We're not sure that higher education needs to be more like BMW than Ford - why not the beauty and power of the AND?
In a recent Sunday Morning Herald article James Athanasou makes the case that:
We see that there are a number of perspectives that could be take on this. Firstly, specialsiation of courses and course providers increases quality, innovation, research, leadership and the retention of talent. This also leads to greater esteem and regard for courses, their graduates and higher salaries for those that are alumni. So, we do see value in a smaller number of quality providers with specialised graduates.
BMW sells premium products to upwardly-mobile individuals, companies and organisations. BMW often chooses one single supplier of services, to ensure the products it receives, the components it builds with and the organisation is operates is world-class, regardless of the country it operates in.
Secondly, and contrarily, we see access to education as a critical factor in increasing the the intellectual capacity and workforce capability of a nation. For many countries there is no possible option for quality, respected and transferable education in their home country and so travelling overseas for education provides positive outcomes for the individual student, the nation they return to and for the host country (export education dollars earned, hospitality revenue increased over the period of study, access to increased student-workforce labour etc.). To enable this to happen a small number of specialized universities can not cope with this 'greater good' approach so expansion is needed.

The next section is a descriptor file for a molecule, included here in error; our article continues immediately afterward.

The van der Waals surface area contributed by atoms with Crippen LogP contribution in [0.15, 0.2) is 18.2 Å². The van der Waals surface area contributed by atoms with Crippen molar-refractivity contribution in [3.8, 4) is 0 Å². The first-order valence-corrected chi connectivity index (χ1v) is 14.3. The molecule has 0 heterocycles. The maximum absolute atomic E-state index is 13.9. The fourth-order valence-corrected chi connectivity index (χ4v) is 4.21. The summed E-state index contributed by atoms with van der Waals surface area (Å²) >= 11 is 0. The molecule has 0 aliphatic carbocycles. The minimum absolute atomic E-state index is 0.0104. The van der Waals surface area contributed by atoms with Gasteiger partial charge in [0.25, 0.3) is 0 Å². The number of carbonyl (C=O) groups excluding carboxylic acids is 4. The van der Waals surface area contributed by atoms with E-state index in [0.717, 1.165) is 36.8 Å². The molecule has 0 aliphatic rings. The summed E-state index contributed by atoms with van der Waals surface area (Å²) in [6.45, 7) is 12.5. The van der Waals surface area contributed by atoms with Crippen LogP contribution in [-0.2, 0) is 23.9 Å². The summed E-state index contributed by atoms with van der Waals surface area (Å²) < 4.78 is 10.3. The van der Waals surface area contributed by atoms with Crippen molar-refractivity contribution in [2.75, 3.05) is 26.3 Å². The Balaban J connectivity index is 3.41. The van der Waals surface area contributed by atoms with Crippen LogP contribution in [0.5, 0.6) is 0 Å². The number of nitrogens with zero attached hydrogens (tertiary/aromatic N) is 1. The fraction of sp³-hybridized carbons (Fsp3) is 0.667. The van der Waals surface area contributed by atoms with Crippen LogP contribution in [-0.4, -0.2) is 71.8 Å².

Ford openly sees itself as a mass producer of consumer products that eliminate difference (and some would say 'error') to ensure consistency.
Thirdly, and thanks to Jim Collins term, we believe that the a good to great approach would be AND.
There can be specialized universities with tailored courses that hone in on specific disciplines and have high entrance requirements that ensure the best-of-the-best create the an enhanced outcome for the host nation.
There can be expanded undergraduate courses from growing number of universities that meet internal (in-country) and external (international) demand for education.
Globaledtalk.com is a contribution platform for educators, published by Craig T. Hansen